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Discussion Starter #1
Hello Fellow Jeepers,

So, I've noticed that the death wobble is highly attributed to the track bar, and any play among the frame, track bar, and axle. On my rig, the axle side mount appears to have the most wear, and I was curious to know if anyone else identified this to be their most common trouble spot. If so, have you tried any aftermarket repairs? I see there are all sorts online ranging from bolt on to weld on.

Are there any pros/cons to either?

I was thinking of going with bolt on method, but feel that this might be a band aid.
 

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How high are you lifted? because the only bolt on kit I can think of would involve a drag link flip. Otherwise, welding would be needed.
 

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Discussion Starter #5
The welding some oversized washers was a suggestion my buddy offered, and I'm leaning towards going that route.

My lift is 2.5" (but wound up much higher earlier on prior to the addition of my steel bumpers).
 

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Swap the lower bolt over to a shouldered 9/16th bolt and get a 14 mm shouldered bolt for the frame mount when you repair the hole and torque them to 130-135 ft lbs. You have to use the 14mm bolt in the frame mount as they changed the hole in the track bar rod end in 2012 to 14mm it is no longer 9/16th like the others.

If the hole isn't to bad you might just want to get the bolts and some hardened washers and try that before welding and drilling a new hole...Just my .02
 

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I bought my JK used, with many nice aftermarket upgrades...except for a track bar! I am kind of surprised because the dude sprung for a 6" lift, nice shocks, wheels, brakes/rotors, etc. The track bar is bone stock though. I do see that the ball joints have been replaced at some point as the grease fittings are accessible on the top which don't look like a mopar option.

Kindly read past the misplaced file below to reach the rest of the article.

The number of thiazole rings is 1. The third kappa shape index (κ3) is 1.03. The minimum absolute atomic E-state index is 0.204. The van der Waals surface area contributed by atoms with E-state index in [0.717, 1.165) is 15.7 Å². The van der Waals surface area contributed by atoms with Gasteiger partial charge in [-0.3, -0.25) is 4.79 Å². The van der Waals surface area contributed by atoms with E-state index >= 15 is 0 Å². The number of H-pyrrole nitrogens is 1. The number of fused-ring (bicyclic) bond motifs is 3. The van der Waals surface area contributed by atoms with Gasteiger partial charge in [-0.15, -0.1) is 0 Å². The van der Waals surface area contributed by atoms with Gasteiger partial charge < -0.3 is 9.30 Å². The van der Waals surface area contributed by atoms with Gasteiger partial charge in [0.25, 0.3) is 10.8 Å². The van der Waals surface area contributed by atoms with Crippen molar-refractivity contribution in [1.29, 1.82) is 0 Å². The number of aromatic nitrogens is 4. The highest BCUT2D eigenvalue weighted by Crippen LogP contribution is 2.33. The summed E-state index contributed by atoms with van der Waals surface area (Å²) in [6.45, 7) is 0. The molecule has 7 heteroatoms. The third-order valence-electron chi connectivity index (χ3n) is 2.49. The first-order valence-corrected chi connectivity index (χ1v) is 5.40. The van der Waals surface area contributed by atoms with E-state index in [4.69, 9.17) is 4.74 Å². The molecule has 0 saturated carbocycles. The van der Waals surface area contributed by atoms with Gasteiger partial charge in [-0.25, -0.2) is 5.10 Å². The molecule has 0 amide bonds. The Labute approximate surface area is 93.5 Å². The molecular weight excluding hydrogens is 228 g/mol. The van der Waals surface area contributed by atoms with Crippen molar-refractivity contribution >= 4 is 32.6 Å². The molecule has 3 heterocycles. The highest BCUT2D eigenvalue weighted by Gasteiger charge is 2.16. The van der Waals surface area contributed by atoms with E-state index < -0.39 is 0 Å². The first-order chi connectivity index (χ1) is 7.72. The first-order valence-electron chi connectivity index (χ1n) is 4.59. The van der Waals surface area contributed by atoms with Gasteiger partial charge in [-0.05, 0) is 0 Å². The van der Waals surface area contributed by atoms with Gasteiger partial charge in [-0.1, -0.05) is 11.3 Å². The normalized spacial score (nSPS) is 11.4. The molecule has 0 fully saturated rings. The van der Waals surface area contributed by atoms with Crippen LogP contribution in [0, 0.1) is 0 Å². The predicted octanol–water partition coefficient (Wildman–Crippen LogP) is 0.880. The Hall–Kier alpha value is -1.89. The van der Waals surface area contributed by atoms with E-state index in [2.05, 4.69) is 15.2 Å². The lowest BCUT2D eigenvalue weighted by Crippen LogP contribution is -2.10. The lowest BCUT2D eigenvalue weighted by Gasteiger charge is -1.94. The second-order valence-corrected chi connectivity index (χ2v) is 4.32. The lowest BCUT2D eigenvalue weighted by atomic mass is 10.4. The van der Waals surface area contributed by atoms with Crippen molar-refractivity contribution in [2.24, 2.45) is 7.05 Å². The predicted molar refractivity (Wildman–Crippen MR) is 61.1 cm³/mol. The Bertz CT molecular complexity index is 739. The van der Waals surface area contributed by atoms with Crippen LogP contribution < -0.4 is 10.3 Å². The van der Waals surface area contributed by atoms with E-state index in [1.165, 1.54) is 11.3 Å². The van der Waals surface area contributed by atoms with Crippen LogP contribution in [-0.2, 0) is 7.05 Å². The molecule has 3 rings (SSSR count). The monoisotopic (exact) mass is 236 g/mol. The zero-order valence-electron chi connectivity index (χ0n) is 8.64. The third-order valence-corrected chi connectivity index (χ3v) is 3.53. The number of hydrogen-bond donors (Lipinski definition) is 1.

Mine has been starting to wobble too. Checked everything last night, had very minimal play in my front passenger ball joint, the driver side was solid. Did seem like it kind of started after got my tires rotated, so wonder if I just need a balance. Lots of money can be tossed around to fix the problem with ball joints being the most expensive. That said, I have a crap stock track bar for the rig I'm in, and figure replacing that with a Teraflex or so could only help anyway. Especially for the cost and ease of install.
 

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Did seem like it kind of started after got my tires rotated, so wonder if I just need a balance.
If it started after you rotated your tires, then your tires are definitely contributing to it. Get them balanced. Also, multiple things can be contributing to the DW at once, so you should still check all other front end components to eliminate them out of the equation.
 

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Discussion Starter #10
Swap the lower bolt over to a shouldered 9/16th bolt and get a 14 mm shouldered bolt for the frame mount when you repair the hole and torque them to 130-135 ft lbs. You have to use the 14mm bolt in the frame mount as they changed the hole in the track bar rod end in 2012 to 14mm it is no longer 9/16th like the others.

If the hole isn't to bad you might just want to get the bolts and some hardened washers and try that before welding and drilling a new hole...Just my .02
I did upgrade my track bar bolts to some from Northridge 4x4. However, this upgrade was done about 3-4 years after manufacture of the Jeep. Thus the original bolts were there for some time.
 

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I've had a go round with death wobble twice. I did the Northridge bolt kit and have a Full Traction Suspension 3 inch lift which they did the instal with their track bar.

I have the Maxcare warranty and both times they did a full front end rebuild, upper-lower ball joints etc. At first they tried to piece it together but in the end rebuild everything. The best thing is each experience cost me $100 done....

When the tech was diagnosing the problem, he concluded that several items were at the far end of their tolerances and collectively it resulted in DW. So to assure it was corrected they replaced everything. I have a good relationship with my dealer, they have one tech work on my Jeep so he has a much more complete picture since he has performed most of the work.
 
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